After having a season-high eight-game win streak snapped by the Denver Nuggets Monday, the Toronto Raptors responded in a big way with a 113-102 win over the Philadelphia 76ers.
In addition to getting back on track, Toronto (21-5) improved its league-leading record and successfully snapped the Sixers' (17-9) four-game win streak.
Here are four takeaways from the Raptors' big win…
Taking Care of the Ball
Turnovers continue to plague the Sixers, whose 15.9 turnovers per game place them in the league's bottom-five.
Philadelphia set itself back with a poor second quarter in which the team committed 11 of its 21 turnovers on the night. The Raptors took full advantage of the Sixers' mishandling of the ball, scoring
Ben Simmons, who nearly recorded a triple-double with eight points, 10 rebounds and 11 assists, committed a game-high seven turnovers while T.J. McConnell (five) and Joel Embiid (four) combined to commit nine of the team's other 14 turnovers.
Credit goes to the Raptors defence, who limited the Sixers offensive opportunities by drawing five offensive fouls and stealing the ball 12 times.
The Long Ball
While 3-point shooting has been a crucial indicator of each team's success this season, tonight was a deviation from the norm.
Entering Wednesday night's game, Toronto was a perfect 15-0 when shooting a higher 3-point percentage than its opponent, while Philadelphia was 9-2 when having a better 3-point shooting night than its opponent.
It was a poor shooting performance from both sides as both the Sixers (11-for-35, 31.4 percent) and Raptors (8-for-29, 27.6 percent) shot below their season average from deep. To take it a step further, Toronto was 3-for-23 from deep outside of Kawhi Leonard, yet it still found a way to win the game.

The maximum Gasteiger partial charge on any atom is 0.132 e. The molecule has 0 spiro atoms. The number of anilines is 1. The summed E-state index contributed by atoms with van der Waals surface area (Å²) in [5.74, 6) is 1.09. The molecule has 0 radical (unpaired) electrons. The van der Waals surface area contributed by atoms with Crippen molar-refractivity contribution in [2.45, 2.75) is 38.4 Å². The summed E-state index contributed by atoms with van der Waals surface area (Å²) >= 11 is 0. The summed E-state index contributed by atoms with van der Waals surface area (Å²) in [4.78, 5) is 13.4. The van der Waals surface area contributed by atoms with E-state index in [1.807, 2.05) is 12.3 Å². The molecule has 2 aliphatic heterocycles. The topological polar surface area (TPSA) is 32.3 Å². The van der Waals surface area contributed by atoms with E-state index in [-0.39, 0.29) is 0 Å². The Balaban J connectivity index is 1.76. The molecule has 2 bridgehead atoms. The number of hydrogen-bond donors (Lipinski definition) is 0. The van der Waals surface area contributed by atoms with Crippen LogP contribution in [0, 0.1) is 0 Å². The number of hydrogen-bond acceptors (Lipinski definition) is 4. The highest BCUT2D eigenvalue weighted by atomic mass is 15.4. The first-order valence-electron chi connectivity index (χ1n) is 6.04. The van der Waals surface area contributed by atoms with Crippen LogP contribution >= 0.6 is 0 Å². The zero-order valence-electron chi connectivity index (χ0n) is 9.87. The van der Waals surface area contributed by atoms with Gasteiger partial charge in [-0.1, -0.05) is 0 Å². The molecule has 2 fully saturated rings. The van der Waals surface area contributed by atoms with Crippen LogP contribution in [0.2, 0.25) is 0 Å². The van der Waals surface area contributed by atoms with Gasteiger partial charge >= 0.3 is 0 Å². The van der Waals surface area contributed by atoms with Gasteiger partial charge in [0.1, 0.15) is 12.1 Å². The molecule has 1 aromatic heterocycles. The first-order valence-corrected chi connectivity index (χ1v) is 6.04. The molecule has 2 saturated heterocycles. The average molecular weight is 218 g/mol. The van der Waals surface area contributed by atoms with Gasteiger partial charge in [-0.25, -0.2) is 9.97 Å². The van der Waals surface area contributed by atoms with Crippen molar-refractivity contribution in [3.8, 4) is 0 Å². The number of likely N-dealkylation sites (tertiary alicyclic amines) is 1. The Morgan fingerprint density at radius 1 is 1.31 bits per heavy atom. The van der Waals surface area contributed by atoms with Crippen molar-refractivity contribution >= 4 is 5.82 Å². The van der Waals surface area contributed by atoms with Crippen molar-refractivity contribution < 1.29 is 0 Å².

It's encouraging that the Raptors, a team that is reliant on its perimeter shooting, found a way to earn a win over a quality opponent despite an uncharacteristically poor shooting night. It emphasizes the fact that this team continues to find a way to win.
Kawhi vs. Jimmy
On Oct. 30, the Raptors earned a 17-point win over the Sixers behind a 31-point performance from star forward Kawhi Leonard. Just two weeks later, Philadelphia traded for a star forward of their own in Jimmy Butler.
In the first meeting between the Sixers and Raptors since the trade, the two All-Stars went back-and-forth, each leading the way for their respective teams on both ends of the floor.
Here's how they fared:
Kawhi finished the night with 36 points (on 13-24 shooting), nine rebounds and five steals in just over 35 minutes of action. Jimmy led the way for Philly with 38 points (on 15-for-27 shooting) and grabbed 10 rebounds in 38 minutes of action.
As these teams vie for supremacy in the Atlantic Division and the Eastern Conference, it will largely fall upon the shoulders of their respective closers. With two more regular-season meetings ahead, this won't be the last we see of their battles.
Behind 26 points from Jonas Valanciunas, the Raptors reserves outscored the Sixers bench 41-18 for the game.
As the Raptors lead by just one point at the end of the third quarter, the bench can be credited with creating some separation in the fourth. Valanciunas, who played the entirety of the final frame was, of course, a plus-10 in the box score. The 7-footer had a monster fourth, scoring 18 points while shooting 6-for-10 from the field and 6-for-7 from the charity stripe.
Fred Vanvleet (plus-7 in 6:52), Delon Wright (plus-7 in 5:59) and C.J. Miles (plus-8 in 4:53) did their part in helping to build the team's lead. Sixers reserves Landry Shamet, T.J. McConnell and Mike Muscala were all negatives in the fourth.
As Toronto continues to shape its identity, it is helpful to be able to rely on the production of its reserves. Valanciunas' adaptability allows him to play in a starter or reserve role, which keeps opposing teams on their toes.
Philadelphia, on the other hand, needs more from its bench while it awaits the return of Markelle Fultz and the potential returns of newly-acquired Justin Patton and rookie Zhaire Smith.
In a seven-game series, depth oftentimes proves to a major key, as team's stars can rest without the threat of falling behind.